Hiroto Saikawa, the CEO of crisis-hit Japanese automaker Nissan, plans to resign, reports said on Monday (September 9), as the firm’s board meets to discuss an audit launched after former chief Carlos Ghosn’s arrest over financial misconduct.
Hiroto Saikawa’s reported decision to step down comes days after he admitted to receiving overpayments, and is the latest blow to the firm after Ghosn’s arrest and ouster. Nissan said that it had no immediate comment on the reports, which first emerged overnight.
The timing of Saikawa’s resignation, as well as the issue of who will succeed him, has reportedly not yet been decided, but the embattled CEO is said to have informed several Nissan executives of his decision.
Nissan’s board, including executives from the firm’s alliance partner Renault, will meet at the company’s Yokohama headquarters outside Tokyo from Monday afternoon. Their discussions, which will include the results of an internal Nissan audit, are expected to “run late into the night”, sources told AFP.
The audit was launched in the wake of the Ghosn scandal but appears to have implicated Saikawa and other executives for receiving excess pay as part of a scheme under which directors can earn a bonus if their company’s share price rises above a certain level in a set period.
Saikawa is suspected of improperly adding 47 million yen ($440,000) to his compensation by altering the terms of a bonus, according to reports. Nissan has not confirmed the details of the payments, but Saikawa apologised last week and denied any wrongdoing.
“I left the issue to someone else so I had thought it was dealt with in an appropriate manner,” he told reporters. The carmaker is currently undergoing an overhaul intended to strengthen governance after the Ghosn scandal.
In June, Nissan shareholders voted in favour of various measures including the establishment of three new oversight committees responsible for the appointment of senior officials, pay issues and auditing. They also approved the election of 11 directors as the firm restructures, among them two Renault executives as well as Saikawa.
The reforms are designed to put Nissan on a more stable footing after the arrest of Ghosn, who has been sacked from his leadership roles at the Japanese firm and others. He is awaiting trial on charges of under-reporting millions of dollars in salary and of using company funds for personal expenses.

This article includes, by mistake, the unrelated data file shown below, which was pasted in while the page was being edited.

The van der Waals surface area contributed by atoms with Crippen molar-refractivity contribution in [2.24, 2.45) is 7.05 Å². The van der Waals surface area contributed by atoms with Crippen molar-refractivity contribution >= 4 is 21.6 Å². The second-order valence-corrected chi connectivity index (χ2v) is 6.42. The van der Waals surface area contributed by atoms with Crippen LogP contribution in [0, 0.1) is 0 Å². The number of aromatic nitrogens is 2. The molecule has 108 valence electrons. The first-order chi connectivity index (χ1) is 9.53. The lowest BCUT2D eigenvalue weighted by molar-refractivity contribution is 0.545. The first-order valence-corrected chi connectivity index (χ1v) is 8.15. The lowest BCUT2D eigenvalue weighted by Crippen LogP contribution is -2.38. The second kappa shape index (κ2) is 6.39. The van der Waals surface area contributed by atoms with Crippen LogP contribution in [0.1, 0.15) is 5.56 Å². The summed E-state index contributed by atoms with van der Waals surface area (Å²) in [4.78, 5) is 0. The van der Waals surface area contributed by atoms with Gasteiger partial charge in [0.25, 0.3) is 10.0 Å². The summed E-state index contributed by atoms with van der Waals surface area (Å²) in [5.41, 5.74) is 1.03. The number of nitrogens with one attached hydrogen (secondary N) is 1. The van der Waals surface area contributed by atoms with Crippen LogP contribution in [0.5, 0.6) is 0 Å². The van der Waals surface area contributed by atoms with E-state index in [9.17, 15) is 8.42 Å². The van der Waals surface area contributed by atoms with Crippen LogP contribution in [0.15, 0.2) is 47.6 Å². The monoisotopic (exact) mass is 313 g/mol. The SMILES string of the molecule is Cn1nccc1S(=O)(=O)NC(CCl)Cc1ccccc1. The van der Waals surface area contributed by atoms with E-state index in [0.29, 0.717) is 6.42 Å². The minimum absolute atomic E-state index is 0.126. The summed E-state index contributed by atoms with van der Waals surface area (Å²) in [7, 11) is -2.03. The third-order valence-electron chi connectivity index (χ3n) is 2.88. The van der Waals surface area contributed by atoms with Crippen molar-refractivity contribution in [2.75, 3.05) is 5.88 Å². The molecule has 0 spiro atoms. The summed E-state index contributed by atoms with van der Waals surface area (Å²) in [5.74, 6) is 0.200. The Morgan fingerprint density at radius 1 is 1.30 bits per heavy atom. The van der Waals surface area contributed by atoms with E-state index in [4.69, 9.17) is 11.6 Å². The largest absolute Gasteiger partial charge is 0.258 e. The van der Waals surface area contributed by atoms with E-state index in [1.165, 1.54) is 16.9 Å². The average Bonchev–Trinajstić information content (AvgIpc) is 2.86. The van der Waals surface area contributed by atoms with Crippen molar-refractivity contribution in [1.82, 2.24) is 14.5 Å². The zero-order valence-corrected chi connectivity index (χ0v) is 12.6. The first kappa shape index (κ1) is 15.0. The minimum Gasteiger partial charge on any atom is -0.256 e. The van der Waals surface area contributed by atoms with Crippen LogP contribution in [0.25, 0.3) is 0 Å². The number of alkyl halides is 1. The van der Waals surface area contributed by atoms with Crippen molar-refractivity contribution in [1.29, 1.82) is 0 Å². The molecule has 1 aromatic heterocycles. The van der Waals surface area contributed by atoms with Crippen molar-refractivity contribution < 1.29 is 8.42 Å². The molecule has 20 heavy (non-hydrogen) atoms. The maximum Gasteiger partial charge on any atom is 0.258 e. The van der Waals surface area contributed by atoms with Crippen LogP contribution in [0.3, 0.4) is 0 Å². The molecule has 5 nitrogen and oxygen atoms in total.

Ghosn has denied any wrongdoing and accuses Nissan executives opposed to his plans to further integrate the firm with Frances Renault of plotting against him.
Saikawa, a one-time Ghosn protege, turned sharply against his former mentor after his arrest, referring to the “dark side” of the tycoon’s tenure and accusing him of accruing unchecked power that allowed his alleged wrongdoing to go undetected.
But the CEO has come under pressure himself in the scandal’s wake, facing calls to resign from shareholders who view him as too heavily associated with the Ghosn era. And while he resisted calls to step down immediately, he has said that he plans to hand over the reins after Nissan is back on track.
Also read: Nissan shareholders meet to sack Ghosn
The Ghosn scandal has proved disastrous for Nissan, which in July announced that net profit plunged nearly 95 per cent in the April-June quarter, and confirmed it would cut 12,500 jobs worldwide.
The Japanese firm has also struggled to steady its relationship with Renault as part of a tripartite alliance with Mitsubishi Motors that Ghosn founded and once led. Renault holds a 43-per cent stake in the Japanese automaker, which in turn controls 15 per cent of the French firm but has no voting rights – an arrangement that has caused tensions.
“There are working theories” on a possible reform of the cross-holding structure between the two firms, a source close to the issue told AFP, adding that “nothing is official”.
Apart from that, Nissan faces other challenges, with Bloomberg News reporting that Christina Murray, the executive who led the company’s audit, is also resigning, without giving details on the reason behind it.